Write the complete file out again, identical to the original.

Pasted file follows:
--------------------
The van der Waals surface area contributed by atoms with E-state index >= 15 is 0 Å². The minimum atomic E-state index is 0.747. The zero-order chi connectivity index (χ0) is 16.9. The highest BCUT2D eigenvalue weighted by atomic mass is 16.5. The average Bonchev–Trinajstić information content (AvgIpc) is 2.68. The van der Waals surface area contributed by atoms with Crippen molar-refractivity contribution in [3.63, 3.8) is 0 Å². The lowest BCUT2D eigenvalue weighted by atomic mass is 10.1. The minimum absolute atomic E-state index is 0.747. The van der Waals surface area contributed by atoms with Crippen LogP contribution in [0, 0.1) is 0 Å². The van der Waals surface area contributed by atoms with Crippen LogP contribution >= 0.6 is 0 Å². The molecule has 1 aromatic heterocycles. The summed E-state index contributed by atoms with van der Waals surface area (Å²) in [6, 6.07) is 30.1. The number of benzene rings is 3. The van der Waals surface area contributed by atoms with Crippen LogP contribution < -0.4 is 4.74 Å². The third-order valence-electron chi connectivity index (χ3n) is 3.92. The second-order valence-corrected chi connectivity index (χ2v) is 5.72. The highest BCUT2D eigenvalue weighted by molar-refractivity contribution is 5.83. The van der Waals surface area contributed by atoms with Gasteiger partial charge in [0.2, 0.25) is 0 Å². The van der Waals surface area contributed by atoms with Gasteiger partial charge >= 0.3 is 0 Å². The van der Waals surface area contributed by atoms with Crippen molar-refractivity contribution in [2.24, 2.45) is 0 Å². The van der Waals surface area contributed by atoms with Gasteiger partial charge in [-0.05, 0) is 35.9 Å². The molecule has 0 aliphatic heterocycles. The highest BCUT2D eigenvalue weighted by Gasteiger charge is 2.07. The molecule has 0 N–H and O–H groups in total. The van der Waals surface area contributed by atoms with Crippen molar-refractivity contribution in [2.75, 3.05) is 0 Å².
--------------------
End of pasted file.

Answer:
The van der Waals surface area contributed by atoms with E-state index >= 15 is 0 Å². The minimum atomic E-state index is 0.747. The zero-order chi connectivity index (χ0) is 16.9. The highest BCUT2D eigenvalue weighted by atomic mass is 16.5. The average Bonchev–Trinajstić information content (AvgIpc) is 2.68. The van der Waals surface area contributed by atoms with Crippen molar-refractivity contribution in [3.63, 3.8) is 0 Å². The lowest BCUT2D eigenvalue weighted by atomic mass is 10.1. The minimum absolute atomic E-state index is 0.747. The van der Waals surface area contributed by atoms with Crippen LogP contribution in [0, 0.1) is 0 Å². The van der Waals surface area contributed by atoms with Crippen LogP contribution >= 0.6 is 0 Å². The molecule has 1 aromatic heterocycles. The summed E-state index contributed by atoms with van der Waals surface area (Å²) in [6, 6.07) is 30.1. The number of benzene rings is 3. The van der Waals surface area contributed by atoms with Crippen LogP contribution < -0.4 is 4.74 Å². The third-order valence-electron chi connectivity index (χ3n) is 3.92. The second-order valence-corrected chi connectivity index (χ2v) is 5.72. The highest BCUT2D eigenvalue weighted by molar-refractivity contribution is 5.83. The van der Waals surface area contributed by atoms with Gasteiger partial charge in [0.2, 0.25) is 0 Å². The van der Waals surface area contributed by atoms with Gasteiger partial charge >= 0.3 is 0 Å². The van der Waals surface area contributed by atoms with Crippen molar-refractivity contribution in [2.24, 2.45) is 0 Å². The van der Waals surface area contributed by atoms with Gasteiger partial charge in [-0.05, 0) is 35.9 Å². The molecule has 0 aliphatic heterocycles. The highest BCUT2D eigenvalue weighted by Gasteiger charge is 2.07. The molecule has 0 N–H and O–H groups in total. The van der Waals surface area contributed by atoms with Crippen molar-refractivity contribution in [2.75, 3.05) is 0 Å².